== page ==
Pandemic Playlist #8 – PROTEST for Racial Justice

It’s been almost three weeks since I posted my last Pandemic Playlist with a focus on the 100,000 dead in the U.S. from COVID-19. FYI the total is now 118,000 dead and rising.

https://open.spotify.com/playlist/38kd9cuEaXiCkLiARx0Qg2?si=1O3zSWvLQzuknrQh1xkKqQ

NOTE: The songs on this playlist are in the order that I’ve written about them in my previous Pandemic Playlist. Songs in this post start with number 36 on the playlist.

If the last section of my Pandemic Playlist was about grief, this section is about anger and channeling this into protests in the streets against racial injustice and for Black Lives Matter.

I’ve posted about protests that I’ve attended so far and I certainly plan to continue to take to the streets again and again. Music is so important to me, so I’ve been developing this Protest Section of my Pandemic Playlist to inspire myself and hopefully others too.

There are no shortage of “Protest Playlists” now posted on Spotify that are very specific to this moment. Mine contains songs that are significant to me. Some are songs that I’ve known and been inspired by for many decades. Others are new ones that I’ve discovered on this massive Spotify playlist:

My hope is that my list may help you to discover a new song or two. Or maybe you’ll learn something new about a familiar song of protest.

So, without further ado, here’s videos and comments on my list of Protest Songs for this Pandemic/Racial Justice moment:

My connection to this song by Peter Garrett and Midnight Oil goes all the way back to 1988 – when I graduated from high school. Although it’s about struggle for justice for the Aboriginal people of Australia, I find it relevant for white people in today’s U.S.

In short, how we can we white people continue to be asleep while our black brothers and sisters continue again and again to face structural racism in so many different forms?

I’ve been asleep and am now finally learning how to wake up and show up with help of SURJ and other groups and resources.

Another song, more specific to the U.S. struggle for justice, also from the 1980’s is this anthem:

More than one protest song by Woodie Guthrie made my playlist. The second (described below) is much more famous than this one. But perhaps, as the word “fascist” is being used more seriously to describe the current POTUS, maybe this song, composed in the early 1940’s, is more relevant today than ever.

And speaking of anti-fascism, here’s another Guthrie song, performed in a more modern tone:

While we’re still on Guthrie, here’s the song which I think should be the U.S. National (Protest) Anthem:

Pete Seeger, one of many inheritors of Guthrie’s prophetic mantle, is joined by guests for this special rendition the day before President Obama’s first inauguration.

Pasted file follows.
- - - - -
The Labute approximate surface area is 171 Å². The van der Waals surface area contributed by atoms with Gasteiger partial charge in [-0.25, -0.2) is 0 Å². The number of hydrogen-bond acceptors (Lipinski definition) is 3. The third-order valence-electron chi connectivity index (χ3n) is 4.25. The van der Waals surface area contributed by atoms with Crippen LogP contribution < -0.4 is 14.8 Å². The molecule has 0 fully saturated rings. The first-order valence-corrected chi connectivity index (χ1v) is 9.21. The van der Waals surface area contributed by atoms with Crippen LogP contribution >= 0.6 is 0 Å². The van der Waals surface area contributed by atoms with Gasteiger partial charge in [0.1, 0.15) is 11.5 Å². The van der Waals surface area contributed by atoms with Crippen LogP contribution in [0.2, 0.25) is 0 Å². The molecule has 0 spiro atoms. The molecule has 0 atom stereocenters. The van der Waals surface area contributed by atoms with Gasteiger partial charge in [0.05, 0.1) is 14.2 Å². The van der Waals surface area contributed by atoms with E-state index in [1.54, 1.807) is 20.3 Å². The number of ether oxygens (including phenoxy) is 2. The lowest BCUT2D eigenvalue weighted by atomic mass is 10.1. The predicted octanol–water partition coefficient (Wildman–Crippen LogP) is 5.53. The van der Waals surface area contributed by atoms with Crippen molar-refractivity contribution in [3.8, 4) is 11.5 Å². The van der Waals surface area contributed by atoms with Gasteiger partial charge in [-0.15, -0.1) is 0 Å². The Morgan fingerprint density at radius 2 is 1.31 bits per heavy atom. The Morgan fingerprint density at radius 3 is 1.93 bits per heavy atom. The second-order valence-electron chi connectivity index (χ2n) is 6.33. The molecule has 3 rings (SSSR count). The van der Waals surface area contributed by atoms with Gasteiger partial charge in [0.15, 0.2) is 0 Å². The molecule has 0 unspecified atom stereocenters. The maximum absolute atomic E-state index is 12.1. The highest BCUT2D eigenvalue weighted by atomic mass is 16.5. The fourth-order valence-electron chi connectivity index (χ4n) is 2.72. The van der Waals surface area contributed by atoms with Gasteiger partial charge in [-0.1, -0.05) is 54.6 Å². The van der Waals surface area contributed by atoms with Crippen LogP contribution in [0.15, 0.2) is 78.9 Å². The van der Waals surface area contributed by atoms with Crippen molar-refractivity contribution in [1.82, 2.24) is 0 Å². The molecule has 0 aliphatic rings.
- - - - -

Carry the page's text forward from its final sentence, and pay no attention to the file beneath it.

One more version of this important song with a different, yet no less powerful interpretation/arrangement:

The story of the liberation of South Africa from the profound racism of apartheid, is one that I remember well as I was in my teens and twenties as it unfolded. This powerful tribute to Stephen Biko, a black martyr for freedom, offers an indelible cry for justice.

This version, performed on June 15, 1996 – 24 years ago to the day – was four years before Nelson Mandela was released from the prison where he spent 27 years as a political prisoner.

You can blow out a candle

But you can’t blow out a fire

Once the flame begins to catch

The wind will blow it higher

I’ve been discovering a number of Native American and First Nation artists recently and here are a few inspiring songs from these indigenous performers.

Shifting gears to a different part of the world – Scotland – and The Wakes:

A few powerful songs with a common theme – Revolution:

And this song tells the true story of a revolution in 1640’s England by a group called The Diggers.

I didn’t learn about this in history class – which is too bad – because it’s a pretty cool story with a faith component at its heart.

Shifting back to our continent and our struggles for freedom and racial justice, here’s the moving song with a truly awesome rendition of it:

The Irish in America have had their struggles and no band sings about the on-going need to work for justice, than Boston’s Dropkick Murphys.

Slowing things down, but with no less passion, here’s one of the greatest American singers with a song as relevant today as when it was composed in 1969:

Springsteen, another great American singer-song writer released these two songs in 2012.

A different continent and another song about what is behind our present moment of uprising.

Switching genres and heading into the homestretch….

Two classics so very relevant today:

The Way It Is” is a cynical, yet memorable Bruce Hornsby and The Range song from back in the Ronald Regan days. This version samples from Hornsby and adds a deeper dimension for our time.

Here’s a video of it played just a few days ago during a protest in NYC:

Not long after Hornsby, a rising band from Seattle – Pearl Jam – released this song about the injustice of homelessness and poverty:

And the song and the performance of it, which made me begin my now 35 year love of U2:

It’s long, but if you’ve never seen it, please take the time to watch and be moved by the passion of it all.

And watch for the 2009 version of Bono in this remarkable version of a classic by Playing for Change.

Finally, a song to conclude this part of my Pandemic Playlist – a prayer – in a video posted a month ago:

Thanks for reading, listening and watching. I hope you feel inspired and maybe discovered a new song or two to sing as you march this summer and beyond…

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